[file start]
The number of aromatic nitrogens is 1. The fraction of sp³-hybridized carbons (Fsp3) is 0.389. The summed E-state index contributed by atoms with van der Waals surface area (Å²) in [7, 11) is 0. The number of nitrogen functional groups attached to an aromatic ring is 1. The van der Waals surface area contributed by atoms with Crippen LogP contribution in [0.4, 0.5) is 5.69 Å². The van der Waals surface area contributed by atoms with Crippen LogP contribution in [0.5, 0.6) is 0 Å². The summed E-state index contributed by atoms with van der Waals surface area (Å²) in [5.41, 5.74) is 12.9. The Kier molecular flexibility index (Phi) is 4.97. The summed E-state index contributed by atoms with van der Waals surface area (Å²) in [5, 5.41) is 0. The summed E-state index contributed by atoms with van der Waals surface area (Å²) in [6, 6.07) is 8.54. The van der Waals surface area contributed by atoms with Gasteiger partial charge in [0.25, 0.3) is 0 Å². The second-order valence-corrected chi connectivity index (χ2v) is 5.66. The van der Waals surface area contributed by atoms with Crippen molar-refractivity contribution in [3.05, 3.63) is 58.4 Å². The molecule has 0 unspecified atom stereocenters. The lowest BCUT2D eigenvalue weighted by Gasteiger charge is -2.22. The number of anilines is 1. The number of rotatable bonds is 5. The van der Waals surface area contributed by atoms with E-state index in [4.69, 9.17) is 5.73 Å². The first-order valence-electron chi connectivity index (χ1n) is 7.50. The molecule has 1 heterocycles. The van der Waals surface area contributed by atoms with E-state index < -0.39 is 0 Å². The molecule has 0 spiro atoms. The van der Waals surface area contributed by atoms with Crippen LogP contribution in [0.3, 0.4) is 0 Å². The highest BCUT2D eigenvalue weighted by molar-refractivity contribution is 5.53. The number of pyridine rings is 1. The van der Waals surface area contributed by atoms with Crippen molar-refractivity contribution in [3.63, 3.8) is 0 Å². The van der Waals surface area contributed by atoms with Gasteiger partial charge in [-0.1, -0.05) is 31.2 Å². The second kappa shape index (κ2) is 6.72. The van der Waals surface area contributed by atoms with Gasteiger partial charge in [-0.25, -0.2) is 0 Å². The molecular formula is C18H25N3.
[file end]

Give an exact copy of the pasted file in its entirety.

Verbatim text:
The number of aromatic nitrogens is 1. The fraction of sp³-hybridized carbons (Fsp3) is 0.389. The summed E-state index contributed by atoms with van der Waals surface area (Å²) in [7, 11) is 0. The number of nitrogen functional groups attached to an aromatic ring is 1. The van der Waals surface area contributed by atoms with Crippen LogP contribution in [0.4, 0.5) is 5.69 Å². The van der Waals surface area contributed by atoms with Crippen LogP contribution in [0.5, 0.6) is 0 Å². The summed E-state index contributed by atoms with van der Waals surface area (Å²) in [5.41, 5.74) is 12.9. The Kier molecular flexibility index (Phi) is 4.97. The summed E-state index contributed by atoms with van der Waals surface area (Å²) in [5, 5.41) is 0. The summed E-state index contributed by atoms with van der Waals surface area (Å²) in [6, 6.07) is 8.54. The van der Waals surface area contributed by atoms with Gasteiger partial charge in [0.25, 0.3) is 0 Å². The second-order valence-corrected chi connectivity index (χ2v) is 5.66. The van der Waals surface area contributed by atoms with Crippen molar-refractivity contribution in [3.05, 3.63) is 58.4 Å². The molecule has 0 unspecified atom stereocenters. The lowest BCUT2D eigenvalue weighted by Gasteiger charge is -2.22. The number of anilines is 1. The number of rotatable bonds is 5. The van der Waals surface area contributed by atoms with E-state index in [4.69, 9.17) is 5.73 Å². The first-order valence-electron chi connectivity index (χ1n) is 7.50. The molecule has 1 heterocycles. The van der Waals surface area contributed by atoms with E-state index < -0.39 is 0 Å². The molecule has 0 spiro atoms. The van der Waals surface area contributed by atoms with Crippen LogP contribution in [0.3, 0.4) is 0 Å². The highest BCUT2D eigenvalue weighted by molar-refractivity contribution is 5.53. The number of pyridine rings is 1. The van der Waals surface area contributed by atoms with Crippen molar-refractivity contribution in [3.63, 3.8) is 0 Å². The van der Waals surface area contributed by atoms with Gasteiger partial charge in [-0.1, -0.05) is 31.2 Å². The second kappa shape index (κ2) is 6.72. The van der Waals surface area contributed by atoms with Gasteiger partial charge in [-0.25, -0.2) is 0 Å². The molecular formula is C18H25N3.